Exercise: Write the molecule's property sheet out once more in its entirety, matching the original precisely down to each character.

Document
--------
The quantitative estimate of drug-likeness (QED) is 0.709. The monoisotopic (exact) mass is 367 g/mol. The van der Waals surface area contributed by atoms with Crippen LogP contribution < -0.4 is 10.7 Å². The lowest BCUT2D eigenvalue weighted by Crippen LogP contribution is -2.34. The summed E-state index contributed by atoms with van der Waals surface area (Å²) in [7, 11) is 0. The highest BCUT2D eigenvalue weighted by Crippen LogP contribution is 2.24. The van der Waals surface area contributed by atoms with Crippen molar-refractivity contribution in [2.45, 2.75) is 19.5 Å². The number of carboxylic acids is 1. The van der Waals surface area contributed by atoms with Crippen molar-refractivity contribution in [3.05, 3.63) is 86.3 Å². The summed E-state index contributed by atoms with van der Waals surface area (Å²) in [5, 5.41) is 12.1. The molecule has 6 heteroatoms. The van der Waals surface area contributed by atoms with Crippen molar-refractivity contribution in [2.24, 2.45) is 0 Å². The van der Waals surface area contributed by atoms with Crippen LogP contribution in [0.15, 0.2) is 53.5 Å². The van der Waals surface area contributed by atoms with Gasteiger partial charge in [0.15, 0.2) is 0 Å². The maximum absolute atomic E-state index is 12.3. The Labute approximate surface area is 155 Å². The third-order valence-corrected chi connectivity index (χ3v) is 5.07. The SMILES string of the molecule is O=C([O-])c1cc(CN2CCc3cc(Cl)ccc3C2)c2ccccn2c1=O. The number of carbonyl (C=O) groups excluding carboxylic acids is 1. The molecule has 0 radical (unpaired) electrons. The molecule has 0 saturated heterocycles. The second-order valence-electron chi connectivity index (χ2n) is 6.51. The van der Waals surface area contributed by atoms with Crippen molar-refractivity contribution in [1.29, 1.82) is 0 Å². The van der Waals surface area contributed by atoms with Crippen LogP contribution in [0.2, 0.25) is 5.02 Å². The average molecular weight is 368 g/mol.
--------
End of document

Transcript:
The quantitative estimate of drug-likeness (QED) is 0.709. The monoisotopic (exact) mass is 367 g/mol. The van der Waals surface area contributed by atoms with Crippen LogP contribution < -0.4 is 10.7 Å². The lowest BCUT2D eigenvalue weighted by Crippen LogP contribution is -2.34. The summed E-state index contributed by atoms with van der Waals surface area (Å²) in [7, 11) is 0. The highest BCUT2D eigenvalue weighted by Crippen LogP contribution is 2.24. The van der Waals surface area contributed by atoms with Crippen molar-refractivity contribution in [2.45, 2.75) is 19.5 Å². The number of carboxylic acids is 1. The van der Waals surface area contributed by atoms with Crippen molar-refractivity contribution in [3.05, 3.63) is 86.3 Å². The summed E-state index contributed by atoms with van der Waals surface area (Å²) in [5, 5.41) is 12.1. The molecule has 6 heteroatoms. The van der Waals surface area contributed by atoms with Crippen molar-refractivity contribution in [2.24, 2.45) is 0 Å². The van der Waals surface area contributed by atoms with Crippen LogP contribution in [0.15, 0.2) is 53.5 Å². The van der Waals surface area contributed by atoms with Gasteiger partial charge in [0.15, 0.2) is 0 Å². The maximum absolute atomic E-state index is 12.3. The Labute approximate surface area is 155 Å². The third-order valence-corrected chi connectivity index (χ3v) is 5.07. The SMILES string of the molecule is O=C([O-])c1cc(CN2CCc3cc(Cl)ccc3C2)c2ccccn2c1=O. The number of carbonyl (C=O) groups excluding carboxylic acids is 1. The molecule has 0 radical (unpaired) electrons. The molecule has 0 saturated heterocycles. The second-order valence-electron chi connectivity index (χ2n) is 6.51. The van der Waals surface area contributed by atoms with Crippen molar-refractivity contribution in [1.29, 1.82) is 0 Å². The van der Waals surface area contributed by atoms with Crippen LogP contribution in [0.2, 0.25) is 5.02 Å². The average molecular weight is 368 g/mol.